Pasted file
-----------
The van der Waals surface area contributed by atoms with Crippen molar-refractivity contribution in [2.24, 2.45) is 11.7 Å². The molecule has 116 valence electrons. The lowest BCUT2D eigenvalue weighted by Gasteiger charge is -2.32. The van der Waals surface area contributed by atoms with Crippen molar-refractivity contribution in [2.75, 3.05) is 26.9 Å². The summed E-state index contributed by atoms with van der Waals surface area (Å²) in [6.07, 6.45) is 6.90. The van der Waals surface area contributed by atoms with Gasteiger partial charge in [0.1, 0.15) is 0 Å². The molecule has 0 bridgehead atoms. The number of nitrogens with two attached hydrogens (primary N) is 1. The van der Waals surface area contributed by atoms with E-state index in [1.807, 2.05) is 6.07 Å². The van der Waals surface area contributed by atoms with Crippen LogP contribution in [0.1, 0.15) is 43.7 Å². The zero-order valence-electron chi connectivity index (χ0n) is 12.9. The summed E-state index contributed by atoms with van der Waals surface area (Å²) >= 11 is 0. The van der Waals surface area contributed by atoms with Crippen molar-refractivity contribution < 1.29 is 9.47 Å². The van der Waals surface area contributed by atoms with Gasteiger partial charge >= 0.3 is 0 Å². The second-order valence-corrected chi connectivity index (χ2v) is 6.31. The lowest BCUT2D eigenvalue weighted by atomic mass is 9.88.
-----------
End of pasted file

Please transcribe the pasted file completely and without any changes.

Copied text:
The van der Waals surface area contributed by atoms with Crippen molar-refractivity contribution in [2.24, 2.45) is 11.7 Å². The molecule has 116 valence electrons. The lowest BCUT2D eigenvalue weighted by Gasteiger charge is -2.32. The van der Waals surface area contributed by atoms with Crippen molar-refractivity contribution in [2.75, 3.05) is 26.9 Å². The summed E-state index contributed by atoms with van der Waals surface area (Å²) in [6.07, 6.45) is 6.90. The van der Waals surface area contributed by atoms with Gasteiger partial charge in [0.1, 0.15) is 0 Å². The molecule has 0 bridgehead atoms. The number of nitrogens with two attached hydrogens (primary N) is 1. The van der Waals surface area contributed by atoms with E-state index in [1.807, 2.05) is 6.07 Å². The van der Waals surface area contributed by atoms with Crippen LogP contribution in [0.1, 0.15) is 43.7 Å². The zero-order valence-electron chi connectivity index (χ0n) is 12.9. The summed E-state index contributed by atoms with van der Waals surface area (Å²) >= 11 is 0. The van der Waals surface area contributed by atoms with Crippen molar-refractivity contribution < 1.29 is 9.47 Å². The van der Waals surface area contributed by atoms with Gasteiger partial charge >= 0.3 is 0 Å². The second-order valence-corrected chi connectivity index (χ2v) is 6.31. The lowest BCUT2D eigenvalue weighted by atomic mass is 9.88.